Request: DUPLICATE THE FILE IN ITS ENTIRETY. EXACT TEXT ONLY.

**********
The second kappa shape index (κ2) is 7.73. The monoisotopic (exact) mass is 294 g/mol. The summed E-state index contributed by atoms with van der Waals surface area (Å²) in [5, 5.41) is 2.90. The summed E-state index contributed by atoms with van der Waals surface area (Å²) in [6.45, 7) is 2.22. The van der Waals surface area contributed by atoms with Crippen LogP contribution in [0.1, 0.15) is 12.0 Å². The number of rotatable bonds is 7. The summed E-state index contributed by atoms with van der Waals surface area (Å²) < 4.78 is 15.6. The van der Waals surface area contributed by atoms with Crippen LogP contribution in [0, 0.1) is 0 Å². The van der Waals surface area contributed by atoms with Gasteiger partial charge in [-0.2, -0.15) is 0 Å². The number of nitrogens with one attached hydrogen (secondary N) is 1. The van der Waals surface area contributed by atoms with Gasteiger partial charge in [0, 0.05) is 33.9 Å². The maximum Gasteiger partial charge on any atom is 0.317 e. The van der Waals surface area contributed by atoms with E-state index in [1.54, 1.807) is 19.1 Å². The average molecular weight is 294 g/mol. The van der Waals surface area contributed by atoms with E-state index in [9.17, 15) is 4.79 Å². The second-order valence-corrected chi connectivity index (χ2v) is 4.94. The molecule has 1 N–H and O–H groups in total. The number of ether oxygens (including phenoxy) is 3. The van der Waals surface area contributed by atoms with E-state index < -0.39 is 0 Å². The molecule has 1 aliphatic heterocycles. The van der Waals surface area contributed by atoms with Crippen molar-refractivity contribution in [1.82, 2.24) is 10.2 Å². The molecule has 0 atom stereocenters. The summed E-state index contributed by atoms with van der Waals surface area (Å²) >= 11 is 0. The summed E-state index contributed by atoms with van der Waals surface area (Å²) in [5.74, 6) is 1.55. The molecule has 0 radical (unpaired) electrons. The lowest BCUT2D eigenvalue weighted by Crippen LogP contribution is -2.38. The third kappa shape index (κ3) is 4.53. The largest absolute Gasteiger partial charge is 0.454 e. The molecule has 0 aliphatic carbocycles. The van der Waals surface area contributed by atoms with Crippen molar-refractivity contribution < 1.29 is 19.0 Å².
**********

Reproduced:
The second kappa shape index (κ2) is 7.73. The monoisotopic (exact) mass is 294 g/mol. The summed E-state index contributed by atoms with van der Waals surface area (Å²) in [5, 5.41) is 2.90. The summed E-state index contributed by atoms with van der Waals surface area (Å²) in [6.45, 7) is 2.22. The van der Waals surface area contributed by atoms with Crippen LogP contribution in [0.1, 0.15) is 12.0 Å². The number of rotatable bonds is 7. The summed E-state index contributed by atoms with van der Waals surface area (Å²) < 4.78 is 15.6. The van der Waals surface area contributed by atoms with Crippen LogP contribution in [0, 0.1) is 0 Å². The van der Waals surface area contributed by atoms with Gasteiger partial charge in [-0.2, -0.15) is 0 Å². The number of nitrogens with one attached hydrogen (secondary N) is 1. The van der Waals surface area contributed by atoms with Gasteiger partial charge in [0, 0.05) is 33.9 Å². The maximum Gasteiger partial charge on any atom is 0.317 e. The van der Waals surface area contributed by atoms with E-state index in [1.54, 1.807) is 19.1 Å². The average molecular weight is 294 g/mol. The van der Waals surface area contributed by atoms with E-state index in [9.17, 15) is 4.79 Å². The second-order valence-corrected chi connectivity index (χ2v) is 4.94. The molecule has 1 N–H and O–H groups in total. The number of ether oxygens (including phenoxy) is 3. The van der Waals surface area contributed by atoms with E-state index < -0.39 is 0 Å². The molecule has 1 aliphatic heterocycles. The van der Waals surface area contributed by atoms with Crippen molar-refractivity contribution in [1.82, 2.24) is 10.2 Å². The molecule has 0 atom stereocenters. The summed E-state index contributed by atoms with van der Waals surface area (Å²) >= 11 is 0. The summed E-state index contributed by atoms with van der Waals surface area (Å²) in [5.74, 6) is 1.55. The molecule has 0 radical (unpaired) electrons. The lowest BCUT2D eigenvalue weighted by Crippen LogP contribution is -2.38. The third kappa shape index (κ3) is 4.53. The largest absolute Gasteiger partial charge is 0.454 e. The molecule has 0 aliphatic carbocycles. The van der Waals surface area contributed by atoms with Crippen molar-refractivity contribution < 1.29 is 19.0 Å².